October 9, 2013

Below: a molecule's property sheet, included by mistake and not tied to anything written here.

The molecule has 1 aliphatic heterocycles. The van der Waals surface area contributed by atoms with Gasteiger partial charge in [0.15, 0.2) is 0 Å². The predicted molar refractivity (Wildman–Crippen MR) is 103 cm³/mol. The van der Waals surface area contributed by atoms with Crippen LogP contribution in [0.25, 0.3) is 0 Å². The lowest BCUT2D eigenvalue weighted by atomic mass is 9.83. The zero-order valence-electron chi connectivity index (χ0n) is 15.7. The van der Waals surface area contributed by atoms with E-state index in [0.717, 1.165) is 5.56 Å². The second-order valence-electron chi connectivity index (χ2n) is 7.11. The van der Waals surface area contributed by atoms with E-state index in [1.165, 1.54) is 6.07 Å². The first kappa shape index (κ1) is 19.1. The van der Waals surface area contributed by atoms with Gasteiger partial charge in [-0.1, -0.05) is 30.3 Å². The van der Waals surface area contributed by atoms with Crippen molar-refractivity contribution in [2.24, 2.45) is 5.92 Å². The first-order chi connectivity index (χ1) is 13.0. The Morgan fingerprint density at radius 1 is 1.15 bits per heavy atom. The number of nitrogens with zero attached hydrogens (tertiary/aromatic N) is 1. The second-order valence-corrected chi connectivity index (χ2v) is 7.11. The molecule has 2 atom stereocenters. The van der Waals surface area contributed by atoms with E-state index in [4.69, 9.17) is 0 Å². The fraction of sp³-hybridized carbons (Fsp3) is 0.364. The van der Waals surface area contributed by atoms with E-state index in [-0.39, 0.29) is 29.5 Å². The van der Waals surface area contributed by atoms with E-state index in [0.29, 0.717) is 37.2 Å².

Noting Russian President Vladimir Putin's "new ban on 'homosexual agendas,'" Frank Wong, an associate professor in the Rollins School of Public Health at Emory University, writes in an Al Jazeera opinion piece, "Putin's anti-homosexuality agenda is only one part of a much larger problem. Not all Russian citizens are entitled to the same level of civil liberties, social benefits, and welfare." He continues, "Among the most harshly affected by this disparity are injection drug users -- the overwhelming majority of whom are men -- and men who have contracted HIV due to having sex with other men who are HIV-positive," who, together, make up "more than 80 percent of Russia's one million HIV/AIDS cases." HIV-positive men who have sex with men (MSM) and "injection drug users are not eligible for medical treatment of any kind; it is illegal for the state or for private doctors to provide such treatment," Wong notes. "Prejudice and stereotyping are not limited to Russia," Wong states, adding, "For many people, including educated and learned professionals, such as doctors and lawyers, there remains an underlying misconception that men who have sex with men and injection drug users cannot be productive or moral citizens -- even in the 'developed' world." He continues, "Ensuring that people are treated for HIV and AIDS isn't simply a public health issue, but a question of human rights" (10/8).